* P < 0.05 vs. “no LVH”, ** P < 0.001 vs. “male”

Because the distribution of BNP was highly skewed toward the larger values, the logarithm-transformed BNP was used in this analysis.

FEV1 %predicted, percent predicted forced expiratory volume in 1 second; FVC %predicted, percent predicted forced vital capacity

 Table 4 

Univariate and multivariate logistic regression analysis for the presence of atrial fibrillation in this study

Int J Med Sci Image (Click on the image to enlarge.)

LVH, left ventricular hypertrophy; BNP, B-type natriuretic peptide; FEV1 %predicted, Percent predicted forced expiratory volume in 1 second; FVC %predicted, percent predicted forced vital capacity; OR, odds ratio; 95%CI, 95% confidence interval

 Table 5 

Comparison of spirometric measurements on subjects with and without atrial fibrillation (AF), as determined by electrocardiogram.

Int J Med Sci Image (Click on the image to enlarge.)

Data are expressed as mean ± S.D.

FEVx, forced expiratory volume in X second; FEF25-75, forced expiratory flow between 25% and 75% FVC; Vx, maximum expiratory flow at X% FVC

 Table 6 

Comparison of high sensitivity C-reactive protein (HS CRP) values in subjects with and without airflow limitation (AFL), lung restriction (LR) or atrial fibrillation (AF)

Int J Med Sci Image (Click on the image to enlarge.)

HS CRP levels were measured in 1,206 stored serum samples.

The subjects whose FEV1/FVC was less than 0.7, or whose FVC %predicted was less than 0.8 were identified as having AFL, or LR, respectively.

Data are expressed as median (interquartile range).

Discussion

In this study, mean FEV1 %predicted and FVC %predicted in AF subjects were significantly lower than in non-AF subjects. AF prevalence was higher in those subjects with airflow limitation or lung restriction than those without. Furthermore, the prevalence of AF was higher in those subjects who had severe airflow obstruction (FEV1 %predicted < 50) compared to those with mild or moderate airflow obstruction (FEV1 %predicted ≥ 50). Multiple logistic regression analysis revealed that both FEV1 %predicted, representing the degree of airflow limitation in COPD patients, and FVC %predicted, representing the lung size of the subjects, were independent (from age, male gender, the co-morbidity of LVH, and BNP levels) risk factors for AF.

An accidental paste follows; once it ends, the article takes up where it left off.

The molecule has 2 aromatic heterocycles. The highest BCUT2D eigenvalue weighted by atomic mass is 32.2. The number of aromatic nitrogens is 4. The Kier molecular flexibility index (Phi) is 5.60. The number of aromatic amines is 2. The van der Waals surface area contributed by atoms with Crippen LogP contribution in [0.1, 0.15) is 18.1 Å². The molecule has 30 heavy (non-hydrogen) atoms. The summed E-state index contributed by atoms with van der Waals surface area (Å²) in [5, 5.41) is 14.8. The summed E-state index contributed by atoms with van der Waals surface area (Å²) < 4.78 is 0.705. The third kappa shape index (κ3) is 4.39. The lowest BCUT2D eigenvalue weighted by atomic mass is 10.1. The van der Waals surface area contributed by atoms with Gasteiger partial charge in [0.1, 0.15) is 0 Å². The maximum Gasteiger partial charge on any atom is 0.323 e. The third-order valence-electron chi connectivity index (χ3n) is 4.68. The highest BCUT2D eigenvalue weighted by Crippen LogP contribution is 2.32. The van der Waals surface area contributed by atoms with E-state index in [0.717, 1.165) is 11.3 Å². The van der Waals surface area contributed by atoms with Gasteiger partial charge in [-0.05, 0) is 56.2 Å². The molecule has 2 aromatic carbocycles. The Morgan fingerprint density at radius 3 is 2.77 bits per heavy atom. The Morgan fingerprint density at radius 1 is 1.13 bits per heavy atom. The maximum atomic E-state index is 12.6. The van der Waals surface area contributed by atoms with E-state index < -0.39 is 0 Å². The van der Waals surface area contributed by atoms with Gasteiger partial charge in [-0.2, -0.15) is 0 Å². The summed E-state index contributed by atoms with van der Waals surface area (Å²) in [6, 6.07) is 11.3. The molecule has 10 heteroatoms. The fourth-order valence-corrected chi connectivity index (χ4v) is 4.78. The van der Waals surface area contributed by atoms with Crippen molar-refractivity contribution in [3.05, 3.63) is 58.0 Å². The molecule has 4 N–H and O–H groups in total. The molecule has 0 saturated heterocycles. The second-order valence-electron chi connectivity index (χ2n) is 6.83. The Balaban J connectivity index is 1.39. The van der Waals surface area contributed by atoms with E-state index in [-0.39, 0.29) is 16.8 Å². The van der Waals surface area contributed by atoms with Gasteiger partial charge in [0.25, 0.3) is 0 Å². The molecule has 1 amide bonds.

To date, there are a few epidemiological studies on the relationship between the incidence of AF and pulmonary function (24-26). In the Framingham Heart Study, 4,731 subjects were followed for 38 years, and they concluded that the incidence of AF did not correlate with FEV1 %predicted (24). In the Renfrew/Paisley Study, 15,406 subjects were followed for 4 years and, although they showed that FEV1 %predicted was not an independent risk factor for the incidence of AF, the subjects with AF had lower FEV1 %predicted than those subjects without (26). In the Copenhagen City Heart Study, 13,430 subjects were followed for 5 years, and they demonstrated that the odds ratio for the incidence of AF in subjects whose FEV1 %predicted was 60% to 80% was significantly higher than subjects whose FEV1 %predicted was 80% and over (25). However, in those subjects whose FEV1% predicted was below 60% the incidence of AF was not significantly higher than the reference group (25). They demonstrated that the relative risk of hospital admission for AF was significantly associated with the degree of FEV1 %predicted (25). Taken together, it was suggested that there was a relationship between AF and the impairment of pulmonary function, but this relationship was not conclusive. Although our study was a cross-sectional one, we showed the significant association of the prevalence of AF with impairment of pulmonary function. Most importantly we demonstrated that the parameters indicating the degree of airflow limitation and lung restriction, FEV1 %predicted and FVC %predicted, were risk factors for the prevalence of AF and were independent of various other AF risk factors, especially cardiac dysfunction, as indicated by BNP levels. In contrast with the Copenhagen City Heart Study, there were many more subjects with AF in those subjects with severe airflow limitation. This was even more impressive given that the prevalence of AF in the severe airflow limitation group was even higher than the prevalence of AF in the group with abnormal cardiac findings, such as LVH (14.28% vs. 4.39%).